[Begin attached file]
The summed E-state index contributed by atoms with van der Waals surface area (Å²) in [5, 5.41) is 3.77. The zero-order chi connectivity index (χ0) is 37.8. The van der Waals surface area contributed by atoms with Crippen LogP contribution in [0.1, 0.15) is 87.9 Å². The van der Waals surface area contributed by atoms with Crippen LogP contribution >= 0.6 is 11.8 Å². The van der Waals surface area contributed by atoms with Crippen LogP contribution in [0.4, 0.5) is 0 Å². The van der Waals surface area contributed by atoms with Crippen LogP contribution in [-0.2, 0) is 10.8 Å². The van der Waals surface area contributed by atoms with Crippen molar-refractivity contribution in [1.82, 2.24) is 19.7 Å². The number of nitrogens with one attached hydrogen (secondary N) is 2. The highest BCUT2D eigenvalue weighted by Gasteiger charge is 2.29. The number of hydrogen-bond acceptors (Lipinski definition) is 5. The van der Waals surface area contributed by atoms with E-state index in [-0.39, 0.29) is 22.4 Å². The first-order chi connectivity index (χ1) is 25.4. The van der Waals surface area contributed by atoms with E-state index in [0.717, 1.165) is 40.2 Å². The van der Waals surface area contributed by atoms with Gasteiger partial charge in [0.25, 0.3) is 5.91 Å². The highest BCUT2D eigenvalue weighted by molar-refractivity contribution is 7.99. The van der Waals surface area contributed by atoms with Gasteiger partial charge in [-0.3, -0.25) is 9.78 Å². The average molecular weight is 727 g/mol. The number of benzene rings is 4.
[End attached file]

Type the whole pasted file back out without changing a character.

The summed E-state index contributed by atoms with van der Waals surface area (Å²) in [5, 5.41) is 3.77. The zero-order chi connectivity index (χ0) is 37.8. The van der Waals surface area contributed by atoms with Crippen LogP contribution in [0.1, 0.15) is 87.9 Å². The van der Waals surface area contributed by atoms with Crippen LogP contribution >= 0.6 is 11.8 Å². The van der Waals surface area contributed by atoms with Crippen LogP contribution in [0.4, 0.5) is 0 Å². The van der Waals surface area contributed by atoms with Crippen LogP contribution in [-0.2, 0) is 10.8 Å². The van der Waals surface area contributed by atoms with Crippen molar-refractivity contribution in [1.82, 2.24) is 19.7 Å². The number of nitrogens with one attached hydrogen (secondary N) is 2. The highest BCUT2D eigenvalue weighted by Gasteiger charge is 2.29. The number of hydrogen-bond acceptors (Lipinski definition) is 5. The van der Waals surface area contributed by atoms with E-state index in [-0.39, 0.29) is 22.4 Å². The first-order chi connectivity index (χ1) is 25.4. The van der Waals surface area contributed by atoms with E-state index in [0.717, 1.165) is 40.2 Å². The van der Waals surface area contributed by atoms with Gasteiger partial charge in [0.25, 0.3) is 5.91 Å². The highest BCUT2D eigenvalue weighted by molar-refractivity contribution is 7.99. The van der Waals surface area contributed by atoms with Gasteiger partial charge in [-0.3, -0.25) is 9.78 Å². The average molecular weight is 727 g/mol. The number of benzene rings is 4.